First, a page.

Non-binary recognition: From haircuts to ghosts in the machine
By: Hannah Gillard
In a hilarious skit about the exclusion of women from barbershops, comedian Geraldine Hickey mocks the idea that women are so threatening to these spaces that they need to be barred from them. Arguing against the notion that barbers should charge women more for haircuts, Hickey quips, “it’s not like you’ve got to cut around the boobs on my head”.
While breasts aren’t inherently linked to a particular gender, Hickey’s primary message is clear: the sexism that often pervades the world of commercial haircuts is a problem. Beyond sexism, though intimately connected with it, is the lesser talked-about issue of how non-binary people navigate barbershops and hair salons, which are often very binary spaces. These sites are just facets of a larger system of non-binary invisibility that needs to be addressed.
Notably, many hairdressers have different prices for men’s and women’s cuts, and women’s cuts generally cost more. I’ve also seen barbershops accepting short-haired female clients but still charging them more, simply because of their gender. These pricing discrepancies aren’t just sexist, but assume people who aren’t male or female don’t exist.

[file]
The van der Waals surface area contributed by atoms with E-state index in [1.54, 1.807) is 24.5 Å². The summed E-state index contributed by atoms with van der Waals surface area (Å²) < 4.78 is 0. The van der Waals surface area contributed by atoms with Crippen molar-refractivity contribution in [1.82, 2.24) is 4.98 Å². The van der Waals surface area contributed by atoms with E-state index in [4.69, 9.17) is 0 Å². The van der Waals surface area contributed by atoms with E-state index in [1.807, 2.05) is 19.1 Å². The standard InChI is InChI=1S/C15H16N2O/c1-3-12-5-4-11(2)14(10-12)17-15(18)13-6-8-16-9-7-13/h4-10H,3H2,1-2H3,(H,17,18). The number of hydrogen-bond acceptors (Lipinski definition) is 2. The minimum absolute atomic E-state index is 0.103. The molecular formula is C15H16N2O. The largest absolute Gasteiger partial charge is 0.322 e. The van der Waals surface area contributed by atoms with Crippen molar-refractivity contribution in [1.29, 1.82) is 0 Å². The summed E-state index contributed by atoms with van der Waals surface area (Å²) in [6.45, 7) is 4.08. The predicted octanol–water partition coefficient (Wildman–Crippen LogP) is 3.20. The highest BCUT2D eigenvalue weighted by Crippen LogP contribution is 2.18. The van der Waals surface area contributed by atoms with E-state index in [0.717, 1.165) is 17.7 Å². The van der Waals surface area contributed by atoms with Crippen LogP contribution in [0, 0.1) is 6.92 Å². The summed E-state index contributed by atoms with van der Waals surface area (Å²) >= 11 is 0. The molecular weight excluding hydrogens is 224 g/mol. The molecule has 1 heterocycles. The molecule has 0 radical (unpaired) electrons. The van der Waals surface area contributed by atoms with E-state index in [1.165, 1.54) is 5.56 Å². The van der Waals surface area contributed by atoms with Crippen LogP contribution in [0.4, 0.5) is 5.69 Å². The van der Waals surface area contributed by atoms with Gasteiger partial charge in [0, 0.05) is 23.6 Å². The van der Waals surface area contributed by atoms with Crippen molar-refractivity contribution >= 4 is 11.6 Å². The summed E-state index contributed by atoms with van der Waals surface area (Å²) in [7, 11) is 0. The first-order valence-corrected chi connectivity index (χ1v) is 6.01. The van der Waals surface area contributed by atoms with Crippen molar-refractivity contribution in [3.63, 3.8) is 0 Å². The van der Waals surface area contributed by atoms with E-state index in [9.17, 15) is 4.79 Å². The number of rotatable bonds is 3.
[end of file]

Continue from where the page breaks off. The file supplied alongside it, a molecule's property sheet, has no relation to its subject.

I once visited a hairdressing store where, despite saying I was non-binary, I was still referred to as a woman. They said they’d charge me the higher women’s price, and also claimed it could be unsafe for a male barber to cut a woman’s hair as it may cause nicks or scrapes to my head.
I was similarly misgendered at a nearby barbershop months earlier. The barber announced they had just introduced a special, more expensive, women’s price, but that I would be exempt from it because I was a regular. In both spaces, genders outside of male or female weren’t acknowledged.
Many other spaces, such as bathrooms and administrative systems, present similar blockages to non-binary people being acknowledged. Toilets outside the home generally have male, female and sometimes a unisex accessibility toilet.